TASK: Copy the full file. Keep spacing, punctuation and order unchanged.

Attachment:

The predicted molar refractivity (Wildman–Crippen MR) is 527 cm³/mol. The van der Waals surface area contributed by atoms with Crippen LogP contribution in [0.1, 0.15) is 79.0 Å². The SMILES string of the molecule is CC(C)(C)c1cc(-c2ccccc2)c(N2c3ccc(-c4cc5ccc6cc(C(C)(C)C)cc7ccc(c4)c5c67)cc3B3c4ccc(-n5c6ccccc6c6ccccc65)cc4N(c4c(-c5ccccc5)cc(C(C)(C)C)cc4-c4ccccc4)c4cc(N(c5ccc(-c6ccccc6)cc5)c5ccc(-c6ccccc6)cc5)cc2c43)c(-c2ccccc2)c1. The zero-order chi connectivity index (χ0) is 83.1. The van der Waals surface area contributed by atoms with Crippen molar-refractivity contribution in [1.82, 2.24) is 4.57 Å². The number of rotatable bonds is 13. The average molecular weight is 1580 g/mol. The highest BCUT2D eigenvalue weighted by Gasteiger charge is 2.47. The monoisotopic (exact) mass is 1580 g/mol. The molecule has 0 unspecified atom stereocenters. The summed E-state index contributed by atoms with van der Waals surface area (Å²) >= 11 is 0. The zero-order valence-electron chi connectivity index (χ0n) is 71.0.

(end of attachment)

The predicted molar refractivity (Wildman–Crippen MR) is 527 cm³/mol. The van der Waals surface area contributed by atoms with Crippen LogP contribution in [0.1, 0.15) is 79.0 Å². The SMILES string of the molecule is CC(C)(C)c1cc(-c2ccccc2)c(N2c3ccc(-c4cc5ccc6cc(C(C)(C)C)cc7ccc(c4)c5c67)cc3B3c4ccc(-n5c6ccccc6c6ccccc65)cc4N(c4c(-c5ccccc5)cc(C(C)(C)C)cc4-c4ccccc4)c4cc(N(c5ccc(-c6ccccc6)cc5)c5ccc(-c6ccccc6)cc5)cc2c43)c(-c2ccccc2)c1. The zero-order chi connectivity index (χ0) is 83.1. The van der Waals surface area contributed by atoms with Crippen molar-refractivity contribution in [1.82, 2.24) is 4.57 Å². The number of rotatable bonds is 13. The average molecular weight is 1580 g/mol. The highest BCUT2D eigenvalue weighted by Gasteiger charge is 2.47. The monoisotopic (exact) mass is 1580 g/mol. The molecule has 0 unspecified atom stereocenters. The summed E-state index contributed by atoms with van der Waals surface area (Å²) >= 11 is 0. The zero-order valence-electron chi connectivity index (χ0n) is 71.0.